On October 15, 2014, the Canadian Securities Administrators
announced that the securities regulatory authorities in Manitoba,
New Brunswick, Newfoundland and Labrador, Northwest Territories,
Nova Scotia, Nunavut, Ontario, Quebec and Saskatchewan
(collectively, the "Participating
Jurisdictions") will implement amendments to National
Instrument 58-101 Disclosure of Corporate Governance
Practices and Form 58-101F1 Corporate Governance
Disclosure ("Form 58-101F1"). The
amendments are intended to increase transparency of the
representation of women on the board of directors and in senior
management for non-venture issuers, which includes issuers listed
on the Toronto Stock Exchange.
The securities regulatory authorities started to consider the
representation of women in public companies when, in June 2013, the
Ontario Provincial Government requested the Ontario Securities
Commission ("OSC") to undertake a public
consultation process to consider disclosure requirements for gender
In Fall 2013, we previously commented on the OSC Staff
Consultation Paper 58-401, Disclosure Requirements Regarding
Women on Boards and in Senior Management, which was published
on July 20, 2013 open for a 60-day public day comment period.
On January 16, 2014, the OSC published proposed amendments to
Form 58-101F1 open for a 90-day public comment period. On July 3,
2014, the securities regulatory authorities in the remaining
Participating Jurisdictions published proposed amendments to Form
58-101F1 open for a 60-day public comment period. After reviewing
the received comments, the Participating Jurisdictions have issued
final amendments that include non-substantial changes to the
The final amendments will apply to non-venture issuers reporting
in a Participating Jurisdictions. As a result, issuers listed on
the TSX Venture Exchange or the Canadian Securities Exchange are
not required to comply with these amendments. Non-venture issuers
will have to disclose the representation of women on their boards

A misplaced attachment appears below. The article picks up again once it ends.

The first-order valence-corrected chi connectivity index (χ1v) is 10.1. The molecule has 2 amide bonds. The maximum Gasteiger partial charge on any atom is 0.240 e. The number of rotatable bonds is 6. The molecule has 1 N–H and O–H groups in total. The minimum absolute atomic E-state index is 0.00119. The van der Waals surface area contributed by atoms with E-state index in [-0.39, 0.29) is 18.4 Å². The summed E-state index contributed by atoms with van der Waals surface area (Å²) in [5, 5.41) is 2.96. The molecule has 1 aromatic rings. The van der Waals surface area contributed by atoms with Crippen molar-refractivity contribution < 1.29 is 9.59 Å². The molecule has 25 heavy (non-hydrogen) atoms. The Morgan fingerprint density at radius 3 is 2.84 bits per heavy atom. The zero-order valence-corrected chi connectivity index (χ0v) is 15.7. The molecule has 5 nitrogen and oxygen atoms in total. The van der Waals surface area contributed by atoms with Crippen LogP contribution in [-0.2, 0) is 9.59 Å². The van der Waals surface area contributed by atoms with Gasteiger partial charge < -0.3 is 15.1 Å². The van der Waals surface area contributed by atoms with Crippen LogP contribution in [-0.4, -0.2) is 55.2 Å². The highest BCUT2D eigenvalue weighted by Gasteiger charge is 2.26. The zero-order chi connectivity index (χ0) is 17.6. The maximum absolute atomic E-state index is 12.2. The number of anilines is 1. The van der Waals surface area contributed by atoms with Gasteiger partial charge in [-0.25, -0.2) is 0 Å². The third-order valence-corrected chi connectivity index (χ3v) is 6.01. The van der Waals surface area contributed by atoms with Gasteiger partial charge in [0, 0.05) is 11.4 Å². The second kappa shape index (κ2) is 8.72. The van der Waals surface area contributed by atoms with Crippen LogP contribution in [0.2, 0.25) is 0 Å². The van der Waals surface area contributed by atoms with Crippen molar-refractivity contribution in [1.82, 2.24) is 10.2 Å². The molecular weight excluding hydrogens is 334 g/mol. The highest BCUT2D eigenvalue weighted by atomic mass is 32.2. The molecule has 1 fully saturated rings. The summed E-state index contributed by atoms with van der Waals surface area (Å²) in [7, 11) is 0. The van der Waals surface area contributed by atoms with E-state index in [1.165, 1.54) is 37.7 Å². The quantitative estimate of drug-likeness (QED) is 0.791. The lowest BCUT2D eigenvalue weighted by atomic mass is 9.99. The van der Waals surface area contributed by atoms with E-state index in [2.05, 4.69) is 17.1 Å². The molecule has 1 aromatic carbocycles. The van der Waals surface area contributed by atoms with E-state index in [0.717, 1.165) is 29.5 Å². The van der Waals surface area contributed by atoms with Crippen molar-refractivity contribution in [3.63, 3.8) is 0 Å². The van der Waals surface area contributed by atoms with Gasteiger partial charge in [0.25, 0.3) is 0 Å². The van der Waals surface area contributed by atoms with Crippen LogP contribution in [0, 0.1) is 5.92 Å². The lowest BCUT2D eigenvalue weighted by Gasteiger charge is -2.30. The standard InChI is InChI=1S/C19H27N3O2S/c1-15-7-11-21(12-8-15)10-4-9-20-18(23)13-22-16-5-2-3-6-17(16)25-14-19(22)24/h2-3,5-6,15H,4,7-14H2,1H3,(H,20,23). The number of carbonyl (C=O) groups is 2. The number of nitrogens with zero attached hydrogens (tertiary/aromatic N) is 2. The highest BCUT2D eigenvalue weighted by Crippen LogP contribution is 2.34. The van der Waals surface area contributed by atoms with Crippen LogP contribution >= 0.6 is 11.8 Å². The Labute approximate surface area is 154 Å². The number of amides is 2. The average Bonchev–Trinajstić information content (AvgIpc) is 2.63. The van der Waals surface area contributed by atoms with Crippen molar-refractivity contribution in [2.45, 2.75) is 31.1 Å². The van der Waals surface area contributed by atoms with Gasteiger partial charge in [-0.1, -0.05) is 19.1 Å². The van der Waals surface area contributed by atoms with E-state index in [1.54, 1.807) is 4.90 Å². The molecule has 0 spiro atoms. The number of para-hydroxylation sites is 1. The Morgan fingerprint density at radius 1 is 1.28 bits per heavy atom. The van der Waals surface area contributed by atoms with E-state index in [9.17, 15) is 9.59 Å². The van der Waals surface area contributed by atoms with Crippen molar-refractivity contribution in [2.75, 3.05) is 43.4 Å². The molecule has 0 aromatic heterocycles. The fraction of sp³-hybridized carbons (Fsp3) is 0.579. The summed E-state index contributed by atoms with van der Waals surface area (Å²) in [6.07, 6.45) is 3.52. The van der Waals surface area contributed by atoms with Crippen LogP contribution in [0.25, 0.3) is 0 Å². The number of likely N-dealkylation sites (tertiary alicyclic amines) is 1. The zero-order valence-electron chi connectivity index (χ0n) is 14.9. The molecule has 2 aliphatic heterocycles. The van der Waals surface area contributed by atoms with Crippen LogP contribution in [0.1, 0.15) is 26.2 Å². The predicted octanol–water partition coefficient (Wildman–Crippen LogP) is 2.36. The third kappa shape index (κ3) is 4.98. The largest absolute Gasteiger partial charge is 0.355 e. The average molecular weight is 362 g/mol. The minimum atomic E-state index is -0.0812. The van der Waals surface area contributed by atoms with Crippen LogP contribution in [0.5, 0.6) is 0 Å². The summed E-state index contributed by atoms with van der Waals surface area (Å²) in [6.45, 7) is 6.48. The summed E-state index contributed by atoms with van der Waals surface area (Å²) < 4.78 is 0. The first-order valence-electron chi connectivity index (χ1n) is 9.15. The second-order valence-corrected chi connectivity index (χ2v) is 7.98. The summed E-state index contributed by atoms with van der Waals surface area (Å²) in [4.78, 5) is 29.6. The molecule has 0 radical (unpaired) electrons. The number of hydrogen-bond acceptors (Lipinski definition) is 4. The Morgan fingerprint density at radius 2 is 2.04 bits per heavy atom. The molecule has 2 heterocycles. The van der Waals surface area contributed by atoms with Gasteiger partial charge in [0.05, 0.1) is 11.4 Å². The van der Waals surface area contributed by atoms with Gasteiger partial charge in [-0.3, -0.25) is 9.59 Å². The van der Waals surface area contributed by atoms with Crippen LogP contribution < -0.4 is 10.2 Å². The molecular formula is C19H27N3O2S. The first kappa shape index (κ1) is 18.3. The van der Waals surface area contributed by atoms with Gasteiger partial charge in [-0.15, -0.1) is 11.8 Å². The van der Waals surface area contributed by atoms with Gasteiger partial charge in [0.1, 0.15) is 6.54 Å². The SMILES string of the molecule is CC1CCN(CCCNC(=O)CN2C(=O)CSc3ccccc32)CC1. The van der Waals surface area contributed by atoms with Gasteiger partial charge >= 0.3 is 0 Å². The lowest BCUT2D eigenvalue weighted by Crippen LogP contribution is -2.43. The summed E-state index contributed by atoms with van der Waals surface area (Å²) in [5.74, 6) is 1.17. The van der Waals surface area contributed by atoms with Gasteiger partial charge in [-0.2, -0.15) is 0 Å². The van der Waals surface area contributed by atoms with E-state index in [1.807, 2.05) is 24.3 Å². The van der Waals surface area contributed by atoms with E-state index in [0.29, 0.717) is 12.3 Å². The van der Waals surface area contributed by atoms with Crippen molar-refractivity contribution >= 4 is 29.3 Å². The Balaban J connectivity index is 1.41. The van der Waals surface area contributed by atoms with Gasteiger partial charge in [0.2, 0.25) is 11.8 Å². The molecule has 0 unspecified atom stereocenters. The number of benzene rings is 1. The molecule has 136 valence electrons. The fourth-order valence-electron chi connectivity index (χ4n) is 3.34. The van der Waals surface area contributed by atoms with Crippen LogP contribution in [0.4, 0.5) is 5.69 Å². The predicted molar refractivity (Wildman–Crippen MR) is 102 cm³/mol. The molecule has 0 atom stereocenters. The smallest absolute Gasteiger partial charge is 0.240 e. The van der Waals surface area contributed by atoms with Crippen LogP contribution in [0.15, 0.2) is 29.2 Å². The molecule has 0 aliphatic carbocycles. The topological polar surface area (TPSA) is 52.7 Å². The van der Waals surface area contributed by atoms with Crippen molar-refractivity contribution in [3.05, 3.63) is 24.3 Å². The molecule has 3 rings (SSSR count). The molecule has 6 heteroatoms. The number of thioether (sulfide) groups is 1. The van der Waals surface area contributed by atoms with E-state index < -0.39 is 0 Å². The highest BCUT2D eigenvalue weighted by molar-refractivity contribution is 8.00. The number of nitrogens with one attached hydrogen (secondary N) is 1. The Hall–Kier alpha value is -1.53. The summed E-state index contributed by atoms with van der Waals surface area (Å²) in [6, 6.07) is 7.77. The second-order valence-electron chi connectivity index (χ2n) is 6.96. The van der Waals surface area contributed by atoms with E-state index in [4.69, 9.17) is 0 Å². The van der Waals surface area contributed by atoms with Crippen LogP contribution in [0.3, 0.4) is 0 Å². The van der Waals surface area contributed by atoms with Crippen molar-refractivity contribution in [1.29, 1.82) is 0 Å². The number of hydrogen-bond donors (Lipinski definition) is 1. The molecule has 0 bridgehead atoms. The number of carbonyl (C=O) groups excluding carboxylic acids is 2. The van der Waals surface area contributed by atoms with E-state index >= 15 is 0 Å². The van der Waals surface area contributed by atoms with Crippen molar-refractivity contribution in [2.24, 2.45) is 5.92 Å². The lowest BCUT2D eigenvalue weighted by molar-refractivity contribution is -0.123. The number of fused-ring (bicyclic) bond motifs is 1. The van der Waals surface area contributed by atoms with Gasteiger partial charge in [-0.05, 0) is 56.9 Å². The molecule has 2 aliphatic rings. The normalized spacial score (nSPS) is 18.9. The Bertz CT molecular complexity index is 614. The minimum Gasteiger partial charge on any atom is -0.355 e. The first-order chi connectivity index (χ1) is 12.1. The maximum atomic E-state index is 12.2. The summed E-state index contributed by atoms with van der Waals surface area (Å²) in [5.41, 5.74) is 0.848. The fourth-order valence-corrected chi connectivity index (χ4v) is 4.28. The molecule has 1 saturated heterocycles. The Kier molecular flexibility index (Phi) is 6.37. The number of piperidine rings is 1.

and in senior management and their policies on gender diversity.
The purpose is to assist investors in their investment and voting
decisions. Specifically, a non-venture issuer will have to disclose
the following information on an annual basis:
whether it has adopted director term limits or other mechanisms
for renewal of the board;
whether it has adopted a written policy regarding the
representation of women on the board;
how the board or nominating committee considers the
representation of women in the director identification and
how it considers the representation of women in executive
officer positions when making executive officer appointments;
whether it has adopted targets regarding the representation of
women on the board and in executive officer positions, and its
progress in achieving those targets; and
the number of women on the board and in executive officer
positions of the issuer and all major subsidiaries of the
If the non-venture issuer has not adopted policies or targets,
it must explain why it has not done so. This is effectively a
"comply or explain" regime.
"I believe these changes are positive," said Mary
Little, director of Mirasol Resources Ltd. "It
encourages companies to think about who are the stakeholders they
represent. Yes, representation of women is changing but there
is still a way to go. The new policies will make people take the
initiative to ask why they do what they do. A lot of
companies will respond by saying we do want to make
The amendments will come into force on December 31, 2014,
subject to obtaining appropriate Ministerial approvals. The
amendments will apply to all non-venture issuer management
information circulars and annual information forms which are filed
following an issuer's financial year ending on or after
December 31, 2014.
The content of this article is intended to provide a general
guide to the subject matter. Specialist advice should be sought
about your specific circumstances.
To print this article, all you need is to be registered on Mondaq.com.
Click to Login as an existing user or Register so you can print this article.
Under the Income Tax Act, the Employment Insurance Act, and the Excise Tax Act, a director of a corporation is jointly and severally liable for a corporation's failure to deduct and remit source deductions or GST.
Under the Income Tax Act, the Employment Insurance Act, the Canada Pension Plan Act and the Excise Tax Act, a director of a corporation is jointly and severally liable for a corporation's failure to deduct and remit source deductions.
Register for Access and our Free Biweekly Alert for
This service is completely free. Access 250,000 archived articles from 100+ countries and get a personalised email twice a week covering developments (and yes, our lawyers like to think you’ve read our Disclaimer).